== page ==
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Fuel Induction Service? Power Steering and Brake Fluid Flush? Some funky brake noise

I recently had an oil change at a new shop. While I was there, they said I needed to get a power steering and brake fluid flush and recommended a fuel induction service. I have a 2003 Honda Accord with about 107,000 miles on it. The car runs fine, I have no problems. Occasionally, when I hit the brakes, there is a high pitched squeak.

I’ve been doing research and getting mixed results on if these services are necessary. Car Talk community, what do you think? What could be the cause of the brake noise?

It is fashionable for many auto repair shops to recommend these services to everyone who walks in the door. It is the automotive equivalent of “You want fries with that?” Just tell 'em “no thanks.”

The high-pitched brake squeak is likely from the brake pad wear indicators telling you that soon you will need new brake pads on your four wheels, routine brake service. It is not urgent, giving you time to scan the newspapers for coupons or discounts.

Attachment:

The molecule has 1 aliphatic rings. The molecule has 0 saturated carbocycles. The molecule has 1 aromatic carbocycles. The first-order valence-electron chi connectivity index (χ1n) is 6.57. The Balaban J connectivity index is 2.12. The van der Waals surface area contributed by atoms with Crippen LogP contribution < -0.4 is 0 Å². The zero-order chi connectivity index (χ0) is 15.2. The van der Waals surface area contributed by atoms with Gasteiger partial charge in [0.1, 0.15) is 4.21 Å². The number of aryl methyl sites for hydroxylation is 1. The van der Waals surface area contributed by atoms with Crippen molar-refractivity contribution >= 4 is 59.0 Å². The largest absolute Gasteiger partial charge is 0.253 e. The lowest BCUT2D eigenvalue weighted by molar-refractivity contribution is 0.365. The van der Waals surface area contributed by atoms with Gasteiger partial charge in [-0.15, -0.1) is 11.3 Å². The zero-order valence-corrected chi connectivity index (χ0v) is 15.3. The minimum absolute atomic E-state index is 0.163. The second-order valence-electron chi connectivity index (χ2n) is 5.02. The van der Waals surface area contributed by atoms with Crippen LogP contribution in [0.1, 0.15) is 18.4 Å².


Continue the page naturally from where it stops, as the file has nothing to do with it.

Brakes can make lots of different kinds of noises. Squeals that happen when you apply the brakes are usually just the normal result of vibrations that happen anytime you apply the brakes. Most of the time there are various anti-vibration measures that keep the noises at bay. Cleaning, re-lubing and sometimes replacement of various anti-vibration hardwares can kill the squeals. A squeal that happens until you apply the brakes usually means you’re down to the warning tabs on the brake pads and need the brakes replaced.

  • Fuel induction services and power steering flushes, unless there is some problem, are just money makers for shops. You can do your own power steering fluid with a turkey baster - suck all of the fluid you can from the reservoir and refill with fresh. Do that a few weekends in a row and you now have fresh ps fluid.

  • If your brake fluid hasn’t been changed within the last few year, then you should have that done.

“The high-pitched brake squeak is likely from the brake pad wear indicators telling you that soon you will need new brake pads on your four wheels…”

In my experience, the brake pad wear sensors make noise when driving without pressing the brake pedal, and the noise tends to go away when the brake pedal is pressed. What the OP describes appears to be the reverse of my experience, so…